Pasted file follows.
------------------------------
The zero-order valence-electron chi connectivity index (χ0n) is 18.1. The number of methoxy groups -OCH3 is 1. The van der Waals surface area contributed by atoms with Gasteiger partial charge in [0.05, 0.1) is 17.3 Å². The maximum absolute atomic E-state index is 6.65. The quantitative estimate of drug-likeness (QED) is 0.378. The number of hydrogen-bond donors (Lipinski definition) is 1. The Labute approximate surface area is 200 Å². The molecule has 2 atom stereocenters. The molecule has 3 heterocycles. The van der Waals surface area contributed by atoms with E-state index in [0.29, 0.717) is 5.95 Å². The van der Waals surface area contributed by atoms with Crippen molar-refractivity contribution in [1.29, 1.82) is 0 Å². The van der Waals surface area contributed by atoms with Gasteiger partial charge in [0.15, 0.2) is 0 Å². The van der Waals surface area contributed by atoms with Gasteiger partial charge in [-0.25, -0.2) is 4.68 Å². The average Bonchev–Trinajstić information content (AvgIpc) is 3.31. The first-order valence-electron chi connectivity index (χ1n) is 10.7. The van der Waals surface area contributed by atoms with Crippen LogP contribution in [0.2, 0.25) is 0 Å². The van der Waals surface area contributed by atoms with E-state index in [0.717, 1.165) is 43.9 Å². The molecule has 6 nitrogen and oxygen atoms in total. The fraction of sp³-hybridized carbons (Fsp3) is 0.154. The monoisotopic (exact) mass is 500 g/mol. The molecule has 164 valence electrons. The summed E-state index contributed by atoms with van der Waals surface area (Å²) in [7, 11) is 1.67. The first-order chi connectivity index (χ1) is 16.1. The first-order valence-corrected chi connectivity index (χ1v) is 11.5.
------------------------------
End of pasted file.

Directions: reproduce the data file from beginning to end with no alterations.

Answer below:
The zero-order valence-electron chi connectivity index (χ0n) is 18.1. The number of methoxy groups -OCH3 is 1. The van der Waals surface area contributed by atoms with Gasteiger partial charge in [0.05, 0.1) is 17.3 Å². The maximum absolute atomic E-state index is 6.65. The quantitative estimate of drug-likeness (QED) is 0.378. The number of hydrogen-bond donors (Lipinski definition) is 1. The Labute approximate surface area is 200 Å². The molecule has 2 atom stereocenters. The molecule has 3 heterocycles. The van der Waals surface area contributed by atoms with E-state index in [0.29, 0.717) is 5.95 Å². The van der Waals surface area contributed by atoms with Crippen molar-refractivity contribution in [1.29, 1.82) is 0 Å². The van der Waals surface area contributed by atoms with Gasteiger partial charge in [0.15, 0.2) is 0 Å². The van der Waals surface area contributed by atoms with Gasteiger partial charge in [-0.25, -0.2) is 4.68 Å². The average Bonchev–Trinajstić information content (AvgIpc) is 3.31. The first-order valence-electron chi connectivity index (χ1n) is 10.7. The van der Waals surface area contributed by atoms with Crippen LogP contribution in [0.2, 0.25) is 0 Å². The van der Waals surface area contributed by atoms with E-state index in [0.717, 1.165) is 43.9 Å². The molecule has 6 nitrogen and oxygen atoms in total. The fraction of sp³-hybridized carbons (Fsp3) is 0.154. The monoisotopic (exact) mass is 500 g/mol. The molecule has 164 valence electrons. The summed E-state index contributed by atoms with van der Waals surface area (Å²) in [7, 11) is 1.67. The first-order chi connectivity index (χ1) is 16.1. The first-order valence-corrected chi connectivity index (χ1v) is 11.5.